Is corn man-made or found naturally in its current form? The answer to this question and more about the history of corn and its evolution in this article.
Corn is a favorite for many and can be used in a variety of dishes. Corn is loved for its versatility and for the fact that it’s cost-effective and easy to get. But what many people might not know is that corn is actually a man-made vegetable that was developed by people more than 7000 years ago and isn’t even remotely close to the corn that we know and love today.
Believe it or not, corn does not exist naturally in the wild and can only continue to thrive and evolve with the help of human hands.
Evolution of Corn
Researchers have determined that corn was first harvested by people living in Mexico, who developed it from a wild species of grass called teosinte or zea.
The fruit of this plant was very different than the corn we all know. This did not have the bright yellow kernels that we see in corn today. In fact, teosinte had small kernels that were spread apart as opposed to being side by side.
Over time, teosinte was altered via selective breeding and eventually began to grow bigger and bigger and drastically changed its structure. Thousands of years later, corn continued to grow in size.
Even to this day, scientists continue to find ways to change corn to make it withstand things such as drought.
When the Europeans began their colonization, they took a particular liking to corn and brought it back to be grown all over different parts of Europe. Corn became a staple in European farms because of the fact that it benefitted other vegetables that were growing in the garden at the same time.
For example, corn stalks were helpful in giving bean vines the support they needed to continue to grow as well as providing shade for squash and other vegetables that needed protection from the sun to stay moist.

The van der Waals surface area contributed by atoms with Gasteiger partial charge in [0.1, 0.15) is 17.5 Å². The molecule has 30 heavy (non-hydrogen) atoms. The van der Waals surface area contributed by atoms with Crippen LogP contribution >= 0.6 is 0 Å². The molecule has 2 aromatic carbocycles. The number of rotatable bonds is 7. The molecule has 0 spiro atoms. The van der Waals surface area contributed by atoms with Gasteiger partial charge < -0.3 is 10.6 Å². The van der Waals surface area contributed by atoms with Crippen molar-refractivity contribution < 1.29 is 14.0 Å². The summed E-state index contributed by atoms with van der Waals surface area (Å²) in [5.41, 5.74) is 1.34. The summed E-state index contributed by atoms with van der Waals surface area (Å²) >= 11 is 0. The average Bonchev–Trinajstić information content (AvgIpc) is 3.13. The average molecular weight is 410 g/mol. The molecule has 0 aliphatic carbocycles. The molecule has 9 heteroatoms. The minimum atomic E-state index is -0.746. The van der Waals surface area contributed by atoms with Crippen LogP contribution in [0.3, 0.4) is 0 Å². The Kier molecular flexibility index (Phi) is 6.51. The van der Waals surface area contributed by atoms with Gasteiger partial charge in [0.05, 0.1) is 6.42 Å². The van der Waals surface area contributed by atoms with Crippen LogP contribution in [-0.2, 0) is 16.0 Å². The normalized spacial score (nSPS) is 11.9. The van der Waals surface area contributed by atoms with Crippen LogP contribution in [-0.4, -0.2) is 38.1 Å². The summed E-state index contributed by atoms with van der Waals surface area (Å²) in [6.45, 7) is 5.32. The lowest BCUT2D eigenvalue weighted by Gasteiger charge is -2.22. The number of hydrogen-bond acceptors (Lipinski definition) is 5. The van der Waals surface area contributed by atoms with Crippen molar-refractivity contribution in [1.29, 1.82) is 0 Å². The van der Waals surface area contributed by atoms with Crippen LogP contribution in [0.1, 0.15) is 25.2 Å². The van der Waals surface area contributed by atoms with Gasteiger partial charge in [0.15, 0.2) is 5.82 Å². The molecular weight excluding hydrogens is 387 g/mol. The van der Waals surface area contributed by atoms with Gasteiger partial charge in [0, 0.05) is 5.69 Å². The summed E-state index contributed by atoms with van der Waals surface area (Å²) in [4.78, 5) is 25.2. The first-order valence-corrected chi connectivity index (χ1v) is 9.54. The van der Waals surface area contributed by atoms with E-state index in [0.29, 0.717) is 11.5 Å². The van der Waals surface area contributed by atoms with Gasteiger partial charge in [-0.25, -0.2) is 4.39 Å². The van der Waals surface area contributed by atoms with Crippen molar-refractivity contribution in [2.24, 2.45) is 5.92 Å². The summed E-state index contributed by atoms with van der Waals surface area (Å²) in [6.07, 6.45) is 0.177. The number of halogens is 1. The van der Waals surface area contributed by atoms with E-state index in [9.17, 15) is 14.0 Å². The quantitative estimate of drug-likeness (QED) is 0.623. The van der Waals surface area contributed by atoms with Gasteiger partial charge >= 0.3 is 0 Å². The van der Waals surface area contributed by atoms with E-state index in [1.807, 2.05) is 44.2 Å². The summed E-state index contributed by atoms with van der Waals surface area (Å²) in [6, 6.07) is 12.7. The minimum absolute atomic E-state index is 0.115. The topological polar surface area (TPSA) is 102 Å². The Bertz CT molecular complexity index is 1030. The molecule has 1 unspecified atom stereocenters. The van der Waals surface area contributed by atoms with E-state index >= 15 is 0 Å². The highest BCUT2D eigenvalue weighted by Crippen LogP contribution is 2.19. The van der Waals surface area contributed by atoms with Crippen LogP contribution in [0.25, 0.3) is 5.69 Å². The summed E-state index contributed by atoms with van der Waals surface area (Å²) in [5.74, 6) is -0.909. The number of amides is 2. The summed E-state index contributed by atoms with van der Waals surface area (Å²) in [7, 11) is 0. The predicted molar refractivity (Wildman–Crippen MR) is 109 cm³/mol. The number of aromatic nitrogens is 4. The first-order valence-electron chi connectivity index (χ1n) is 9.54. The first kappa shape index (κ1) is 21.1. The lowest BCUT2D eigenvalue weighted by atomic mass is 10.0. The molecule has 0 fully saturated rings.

Corn was also helpful in keeping animals out of the fields, thanks to its fuzzy husks that weren’t exactly appetizing to hungry creatures.
After being introduced in Europe, corn quickly began to spread and was introduced to China, Indonesia, and North Africa.
Is Corn Genetically Modified (GMO)?
Although corn in its current form has is the result of selective breeding by humans over many generations, many hybrid varieties have been obtained in labs by genetically modifying its structure.
The purpose of these genetic modifications was to achieve crops that produce more, plants that are more resistant to drought, pests, and herbicides. Therefore, a large part of the corn varieties used in the composition of products designed for human and animal consumption is genetically modified.
Is GMO Corn Safe To Eat?
This is a topic that has been debated countless times, yet, opinions are still divided.
Many prestigious health and science organizations around the world claim that both corn and other genetically modified plants are perfectly safe for consumption.
These claims are strengthened by a comprehensive study published in 2016 by the National Academies of Sciences, Engineering, and Medicine called “Genetically Engineered Crops: Experiences and Prospects,” which also concluded that genetically modified plants are safe for consumption and do not pose a threat to our health.
How Does Corn Grow?
These days, corn is a common vegetable that can be turned into a variety of things including syrup and flour. Because it’s so useful, it’s grown in many parts of the world. However, the corn in its actual shape could not grow without human intervention.
The modern species of corn cannot reproduce by themselves. Kernels are very firmly coated by husks and cannot be dispersed without our help.